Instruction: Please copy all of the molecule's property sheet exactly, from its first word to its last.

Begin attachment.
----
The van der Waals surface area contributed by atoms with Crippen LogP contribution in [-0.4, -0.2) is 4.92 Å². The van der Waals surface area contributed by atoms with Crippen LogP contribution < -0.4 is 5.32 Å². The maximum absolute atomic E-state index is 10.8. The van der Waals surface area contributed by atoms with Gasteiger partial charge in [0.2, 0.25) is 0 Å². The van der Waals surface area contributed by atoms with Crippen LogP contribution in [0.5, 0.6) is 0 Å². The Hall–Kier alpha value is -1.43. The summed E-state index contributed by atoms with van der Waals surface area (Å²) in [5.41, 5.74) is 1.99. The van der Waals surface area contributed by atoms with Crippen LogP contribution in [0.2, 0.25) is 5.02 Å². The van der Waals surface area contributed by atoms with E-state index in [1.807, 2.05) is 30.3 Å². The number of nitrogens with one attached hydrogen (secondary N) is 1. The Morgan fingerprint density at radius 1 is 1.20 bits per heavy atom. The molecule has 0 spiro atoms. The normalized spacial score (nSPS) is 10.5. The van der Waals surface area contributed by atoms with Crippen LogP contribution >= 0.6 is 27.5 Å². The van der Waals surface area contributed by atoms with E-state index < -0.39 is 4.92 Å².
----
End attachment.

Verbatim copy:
The van der Waals surface area contributed by atoms with Crippen LogP contribution in [-0.4, -0.2) is 4.92 Å². The van der Waals surface area contributed by atoms with Crippen LogP contribution < -0.4 is 5.32 Å². The maximum absolute atomic E-state index is 10.8. The van der Waals surface area contributed by atoms with Gasteiger partial charge in [0.2, 0.25) is 0 Å². The van der Waals surface area contributed by atoms with Crippen LogP contribution in [0.5, 0.6) is 0 Å². The Hall–Kier alpha value is -1.43. The summed E-state index contributed by atoms with van der Waals surface area (Å²) in [5.41, 5.74) is 1.99. The van der Waals surface area contributed by atoms with Crippen LogP contribution in [0.2, 0.25) is 5.02 Å². The van der Waals surface area contributed by atoms with E-state index in [1.807, 2.05) is 30.3 Å². The number of nitrogens with one attached hydrogen (secondary N) is 1. The Morgan fingerprint density at radius 1 is 1.20 bits per heavy atom. The molecule has 0 spiro atoms. The normalized spacial score (nSPS) is 10.5. The van der Waals surface area contributed by atoms with Crippen LogP contribution >= 0.6 is 27.5 Å². The van der Waals surface area contributed by atoms with E-state index < -0.39 is 4.92 Å².